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The book of Vayikra, which contains so many detailed commandments and minute  details of ritual within it, concludes with a broad view and general description of Jewish faith. It restates the original premise of Bereshith, that the earth and its inhabitants belong to God and are free agents as to the limits that God has imposed upon them.

The basic premise is that “the earth belongs to Me.” All of the various laws of agriculture that apply in the Land of Israel are based on this simple declaration of the sovereignty of God over the domain where humans temporarily reside.
We storm about asserting our ownership and build for ourselves palaces as though we will be their eternal tenants. It is this false assessment of the true nature of life that leads to painful disagreements and dysfunction in families, communities and even in the relationship between countries and national entities.
The power of self-grandeur unfortunately knows no bounds in the human psyche. The prophet mocks the Pharaoh of Egypt who evidently thought that he created and controlled the Nile River. Our world is witness to tyrants who made and make themselves gods and ascribe to themselves the power to dominate the lives of millions, and to threaten the destruction of millions of others, who do not bow to their inflated will. The truth is that the closer one is able to come to godliness, so to speak, that person will become more humble and recognize his or her true place and space in this world.  And that is the secret of attaining humility and which is ascribed to our great teacher Moshe.,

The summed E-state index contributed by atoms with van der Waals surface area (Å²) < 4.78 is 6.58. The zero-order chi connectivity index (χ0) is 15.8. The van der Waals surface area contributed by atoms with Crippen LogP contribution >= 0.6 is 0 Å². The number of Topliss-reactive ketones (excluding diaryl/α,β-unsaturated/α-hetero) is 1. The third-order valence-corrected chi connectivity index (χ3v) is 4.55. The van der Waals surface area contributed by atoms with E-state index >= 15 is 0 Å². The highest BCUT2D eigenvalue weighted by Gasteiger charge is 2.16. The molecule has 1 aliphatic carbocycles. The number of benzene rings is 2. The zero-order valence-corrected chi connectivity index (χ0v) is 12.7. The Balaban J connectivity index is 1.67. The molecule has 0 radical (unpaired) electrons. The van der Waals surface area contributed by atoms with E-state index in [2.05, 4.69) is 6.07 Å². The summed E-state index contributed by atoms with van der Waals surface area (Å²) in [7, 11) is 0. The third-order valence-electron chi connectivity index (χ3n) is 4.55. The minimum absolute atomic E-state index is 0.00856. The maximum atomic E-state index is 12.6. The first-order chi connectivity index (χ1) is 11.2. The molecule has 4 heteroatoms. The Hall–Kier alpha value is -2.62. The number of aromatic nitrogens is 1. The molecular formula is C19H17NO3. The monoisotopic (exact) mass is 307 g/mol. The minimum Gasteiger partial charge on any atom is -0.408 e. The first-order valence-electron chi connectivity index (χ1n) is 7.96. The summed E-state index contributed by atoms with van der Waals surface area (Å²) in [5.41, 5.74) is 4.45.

The Torah also limits the control we have over of the lives of others.  The Lord informed the Jewish people that they are His servants. People have somehow convinced themselves that they truly are entitled to control the lives of others. Perhaps this arises from the necessity of parents to raise their children to adulthood. Yet the economic system that currently governs our lives allows little room for consideration of the needs of others.
Human lives are unfortunately secondary to the almighty bottom line and this affects the entire balance of society generally. If we realize that we are all only God’s servants, that humbling effect should make life easier to deal with. The realization of the limits of human power is one of the basic lessons of Judaism. Of course human beings are able to accomplish great things and this is the story of the advancement of human civilization throughout the millennia of history. It is the balance of this aspiration and the human drive for greatness coupled with the humble realization of our limitations, which the Torah wishes us to achieve.
Care and concern for others, an appreciation of God’s ownership of the earth and a belief in the guardianship of God over the land and its people are the key ingredients, in the Torah’s view, of the Jewish future. And that is a basic understanding of the lesson that the Torah and this week’s pasha teaches us.
Shabbat shalom

Rabbi Berel Wein

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